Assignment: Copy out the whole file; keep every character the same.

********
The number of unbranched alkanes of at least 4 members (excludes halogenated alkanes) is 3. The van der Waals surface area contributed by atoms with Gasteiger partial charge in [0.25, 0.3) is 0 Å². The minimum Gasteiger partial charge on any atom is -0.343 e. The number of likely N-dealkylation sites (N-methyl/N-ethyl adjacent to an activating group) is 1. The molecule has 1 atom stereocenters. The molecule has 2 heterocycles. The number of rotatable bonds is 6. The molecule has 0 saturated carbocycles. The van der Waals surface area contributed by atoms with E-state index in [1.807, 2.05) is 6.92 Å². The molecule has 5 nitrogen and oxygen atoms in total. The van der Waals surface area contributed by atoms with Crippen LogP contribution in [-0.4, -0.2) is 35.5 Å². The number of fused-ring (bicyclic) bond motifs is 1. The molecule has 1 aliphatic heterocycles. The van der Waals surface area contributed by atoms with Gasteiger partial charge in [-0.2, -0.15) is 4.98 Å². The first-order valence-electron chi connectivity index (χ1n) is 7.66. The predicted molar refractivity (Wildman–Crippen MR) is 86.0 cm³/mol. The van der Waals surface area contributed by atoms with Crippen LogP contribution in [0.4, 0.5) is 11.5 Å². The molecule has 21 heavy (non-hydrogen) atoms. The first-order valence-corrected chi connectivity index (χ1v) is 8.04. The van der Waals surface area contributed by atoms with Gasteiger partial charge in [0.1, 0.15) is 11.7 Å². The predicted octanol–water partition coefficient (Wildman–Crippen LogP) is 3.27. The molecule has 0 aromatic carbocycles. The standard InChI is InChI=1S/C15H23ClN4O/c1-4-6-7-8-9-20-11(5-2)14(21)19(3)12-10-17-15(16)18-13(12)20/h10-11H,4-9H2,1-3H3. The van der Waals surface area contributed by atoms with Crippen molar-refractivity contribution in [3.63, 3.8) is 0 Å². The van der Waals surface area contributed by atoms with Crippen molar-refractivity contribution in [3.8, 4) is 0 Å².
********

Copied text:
The number of unbranched alkanes of at least 4 members (excludes halogenated alkanes) is 3. The van der Waals surface area contributed by atoms with Gasteiger partial charge in [0.25, 0.3) is 0 Å². The minimum Gasteiger partial charge on any atom is -0.343 e. The number of likely N-dealkylation sites (N-methyl/N-ethyl adjacent to an activating group) is 1. The molecule has 1 atom stereocenters. The molecule has 2 heterocycles. The number of rotatable bonds is 6. The molecule has 0 saturated carbocycles. The van der Waals surface area contributed by atoms with E-state index in [1.807, 2.05) is 6.92 Å². The molecule has 5 nitrogen and oxygen atoms in total. The van der Waals surface area contributed by atoms with Crippen LogP contribution in [-0.4, -0.2) is 35.5 Å². The number of fused-ring (bicyclic) bond motifs is 1. The molecule has 1 aliphatic heterocycles. The van der Waals surface area contributed by atoms with Gasteiger partial charge in [-0.2, -0.15) is 4.98 Å². The first-order valence-electron chi connectivity index (χ1n) is 7.66. The predicted molar refractivity (Wildman–Crippen MR) is 86.0 cm³/mol. The van der Waals surface area contributed by atoms with Crippen LogP contribution in [0.4, 0.5) is 11.5 Å². The molecule has 21 heavy (non-hydrogen) atoms. The first-order valence-corrected chi connectivity index (χ1v) is 8.04. The van der Waals surface area contributed by atoms with Gasteiger partial charge in [0.1, 0.15) is 11.7 Å². The predicted octanol–water partition coefficient (Wildman–Crippen LogP) is 3.27. The molecule has 0 aromatic carbocycles. The standard InChI is InChI=1S/C15H23ClN4O/c1-4-6-7-8-9-20-11(5-2)14(21)19(3)12-10-17-15(16)18-13(12)20/h10-11H,4-9H2,1-3H3. The van der Waals surface area contributed by atoms with Crippen molar-refractivity contribution in [3.63, 3.8) is 0 Å². The van der Waals surface area contributed by atoms with Crippen molar-refractivity contribution in [3.8, 4) is 0 Å².